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Remote: Office Not Required

Jason Fried, David Heinemeier Hansson

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According to the research,* commuting is associated with an increased risk of obesity, insomnia, stress, neck and back pain, high blood pressure, and other stress-related ills such as heart attacks and depression, and even divorce.
At the IT Collective, a film production and video marketing firm based in Colorado (but with people in New York and Sydney too), the team of editors will occasionally switch to nocturnal mode when working on a new film. It’s simply how they get their best work done. The next day the editors will overlap with the rest of the team just long enough to review progress and get direction for the next night. Who cares if they slept way past noon to make that schedule work?
Through its telework strategy, since 1995, IBM has reduced office space by a total of 78 million square feet. Of that, 58 million square feet was sold at a gain of $ 1.9B. And sublease income for leased space not needed exceeded $ 1B. In the U.S., continuing annual savings amounts to $ 100M, and at least that much in Europe. With 386,000 employees, 40 percent of whom telework, the ratio of office space to employee is now 8: 1 with some facilities as high as 15: 1.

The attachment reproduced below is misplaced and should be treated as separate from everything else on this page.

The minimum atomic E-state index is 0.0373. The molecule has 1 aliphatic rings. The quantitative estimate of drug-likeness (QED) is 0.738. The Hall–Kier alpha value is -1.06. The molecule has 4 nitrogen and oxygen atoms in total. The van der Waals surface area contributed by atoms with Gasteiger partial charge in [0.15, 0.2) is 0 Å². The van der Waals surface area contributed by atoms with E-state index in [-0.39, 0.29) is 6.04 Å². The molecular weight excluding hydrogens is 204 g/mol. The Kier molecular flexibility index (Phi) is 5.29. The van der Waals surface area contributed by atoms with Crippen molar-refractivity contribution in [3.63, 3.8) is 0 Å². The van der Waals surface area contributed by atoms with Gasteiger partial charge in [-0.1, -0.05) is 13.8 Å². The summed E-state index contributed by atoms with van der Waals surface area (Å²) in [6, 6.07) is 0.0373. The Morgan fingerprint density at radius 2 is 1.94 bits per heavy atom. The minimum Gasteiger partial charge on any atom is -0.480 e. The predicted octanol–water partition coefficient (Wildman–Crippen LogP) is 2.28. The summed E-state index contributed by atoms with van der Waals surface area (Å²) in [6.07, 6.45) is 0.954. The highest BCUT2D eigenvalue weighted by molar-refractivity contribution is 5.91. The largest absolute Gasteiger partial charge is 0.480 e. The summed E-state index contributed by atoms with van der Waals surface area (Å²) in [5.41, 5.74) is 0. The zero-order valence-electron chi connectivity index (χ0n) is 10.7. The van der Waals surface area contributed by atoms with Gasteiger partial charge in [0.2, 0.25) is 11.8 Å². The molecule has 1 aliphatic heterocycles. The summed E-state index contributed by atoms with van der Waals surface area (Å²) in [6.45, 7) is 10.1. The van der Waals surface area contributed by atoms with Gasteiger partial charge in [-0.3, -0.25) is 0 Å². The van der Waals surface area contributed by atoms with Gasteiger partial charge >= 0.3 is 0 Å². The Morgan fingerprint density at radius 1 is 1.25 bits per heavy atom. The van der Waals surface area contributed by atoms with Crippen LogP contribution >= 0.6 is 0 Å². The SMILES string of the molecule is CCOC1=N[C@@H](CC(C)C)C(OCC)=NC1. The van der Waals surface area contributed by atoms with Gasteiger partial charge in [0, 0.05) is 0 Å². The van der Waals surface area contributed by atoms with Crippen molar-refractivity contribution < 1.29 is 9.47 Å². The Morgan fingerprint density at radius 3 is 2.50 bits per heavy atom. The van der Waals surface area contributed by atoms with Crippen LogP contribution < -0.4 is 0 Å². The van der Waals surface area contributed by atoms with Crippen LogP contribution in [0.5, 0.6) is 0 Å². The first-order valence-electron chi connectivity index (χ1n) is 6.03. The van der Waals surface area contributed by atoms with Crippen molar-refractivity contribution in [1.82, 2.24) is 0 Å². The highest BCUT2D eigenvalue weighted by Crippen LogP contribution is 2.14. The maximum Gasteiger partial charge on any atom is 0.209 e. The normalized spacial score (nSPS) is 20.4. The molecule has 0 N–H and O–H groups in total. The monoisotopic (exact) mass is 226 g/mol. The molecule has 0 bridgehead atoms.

Only about three times a year does the whole company get together in the Chicago office.
By rationing in-person meetings, their stature is elevated to that of a rare treat. They become something to be savored, something special. Dine out every once in a while on those feasts and sustain yourself in the interim on the conversation “snacks” that technology makes possible.
If people really want to play video games or surf the web all day, they’re perfectly capable of doing so from their desks at the office. In fact, lots of studies have shown that many people do exactly that. For example, at clothing retailer J.C. Penney’s headquarters, 4,800 workers spend 30 percent of the company’s Internet bandwidth watching YouTube videos.* So, coming into the office just means that people have to put on pants. There’s no guarantee of productivity.
the number one counter to distractions is interesting, fulfilling work.